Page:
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Kids Count: NM Kids Need Help, Starting With the Youngest

January 25, 2011

SANTA FE, N.M. - More than one in four New Mexico children live in poverty, according to the new "Kids Count" report issued today, and one in five have no health insurance. But Christine Hollis, New Mexico Voices for Children's "Kids Count" director, says lawmakers and the state can take steps to improve the situation.

The place to start, she says, is with programs for our youngest children.

"We can build and support high-quality early education for children, and that includes programs such as prenatal care, home-visiting programs, child-care assistance and pre-K programs."

Hollis says early-education programs prepare students for kindergarten and elementary grades, and can make a dent in other areas where the state's students struggle.

"(Early education) helps lead to an increase in reading proficiency by third grade, an increase in high school graduation rates, and increasing the number of children who go on to college."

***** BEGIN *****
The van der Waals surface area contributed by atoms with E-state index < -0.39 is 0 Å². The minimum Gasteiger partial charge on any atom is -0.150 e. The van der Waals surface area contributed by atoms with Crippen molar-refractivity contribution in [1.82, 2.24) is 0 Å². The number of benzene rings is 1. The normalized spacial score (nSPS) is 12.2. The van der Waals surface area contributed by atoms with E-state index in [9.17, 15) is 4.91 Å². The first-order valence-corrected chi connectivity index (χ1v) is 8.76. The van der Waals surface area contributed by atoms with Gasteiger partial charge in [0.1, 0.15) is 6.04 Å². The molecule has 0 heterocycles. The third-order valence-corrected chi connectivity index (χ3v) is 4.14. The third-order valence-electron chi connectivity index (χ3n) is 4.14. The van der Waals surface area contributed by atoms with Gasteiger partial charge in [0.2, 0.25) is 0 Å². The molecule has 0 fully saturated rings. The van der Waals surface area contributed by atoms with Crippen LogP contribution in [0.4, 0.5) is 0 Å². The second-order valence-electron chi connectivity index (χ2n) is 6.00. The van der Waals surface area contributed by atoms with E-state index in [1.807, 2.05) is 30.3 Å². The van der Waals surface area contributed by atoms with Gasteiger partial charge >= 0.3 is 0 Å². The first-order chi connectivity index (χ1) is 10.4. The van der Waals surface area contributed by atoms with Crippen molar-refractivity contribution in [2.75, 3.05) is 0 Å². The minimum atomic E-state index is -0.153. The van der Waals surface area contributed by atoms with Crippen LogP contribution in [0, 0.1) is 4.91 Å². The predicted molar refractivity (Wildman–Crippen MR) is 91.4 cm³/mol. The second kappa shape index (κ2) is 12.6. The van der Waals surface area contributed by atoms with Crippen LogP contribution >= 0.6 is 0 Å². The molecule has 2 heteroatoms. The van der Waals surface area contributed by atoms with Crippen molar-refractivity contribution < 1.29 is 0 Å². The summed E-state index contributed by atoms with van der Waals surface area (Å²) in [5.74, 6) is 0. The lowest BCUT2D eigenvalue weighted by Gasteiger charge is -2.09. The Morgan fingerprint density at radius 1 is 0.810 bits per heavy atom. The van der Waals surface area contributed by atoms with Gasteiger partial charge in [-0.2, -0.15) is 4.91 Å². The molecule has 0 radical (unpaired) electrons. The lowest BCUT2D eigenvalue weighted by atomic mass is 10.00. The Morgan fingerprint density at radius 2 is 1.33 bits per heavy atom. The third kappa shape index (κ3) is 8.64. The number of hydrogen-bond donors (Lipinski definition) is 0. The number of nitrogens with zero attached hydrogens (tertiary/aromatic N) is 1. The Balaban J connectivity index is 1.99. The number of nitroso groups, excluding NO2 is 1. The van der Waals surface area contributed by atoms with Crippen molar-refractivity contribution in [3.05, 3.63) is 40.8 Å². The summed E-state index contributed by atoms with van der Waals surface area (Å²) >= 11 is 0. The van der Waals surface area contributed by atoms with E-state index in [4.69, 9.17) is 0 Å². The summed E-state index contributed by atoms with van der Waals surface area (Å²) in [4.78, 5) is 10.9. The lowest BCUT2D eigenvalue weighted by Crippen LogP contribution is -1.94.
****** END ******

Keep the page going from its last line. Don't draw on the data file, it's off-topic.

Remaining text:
The Kids Count report found less than half of New Mexico children attend a preschool program, only one of every five can read proficiently by fourth grade, and a third don't graduate from high school.

Hollis says it's important that early-education programs be universally available and affordable because the statistics for minority children in New Mexico are often even more grim.

"In our state, we just really have to take steps to address sort of racial and ethnic disparities."

Hollis says Maryland succeeded in reducing racial and ethnic disparities by improving early-education programs and connecting them to kindergarten and the early grades.

The new report is to be released at an event at the State Capitol rotunda at 1 p.m. today, in conjunction with another report that details community conversations held across the state. That report found New Mexicans share significant common ground when it comes to valuing early education and finding ways to pay for it.

More details on the reports are available at nmvoices.org.

Eric Mack, Public News Service - NM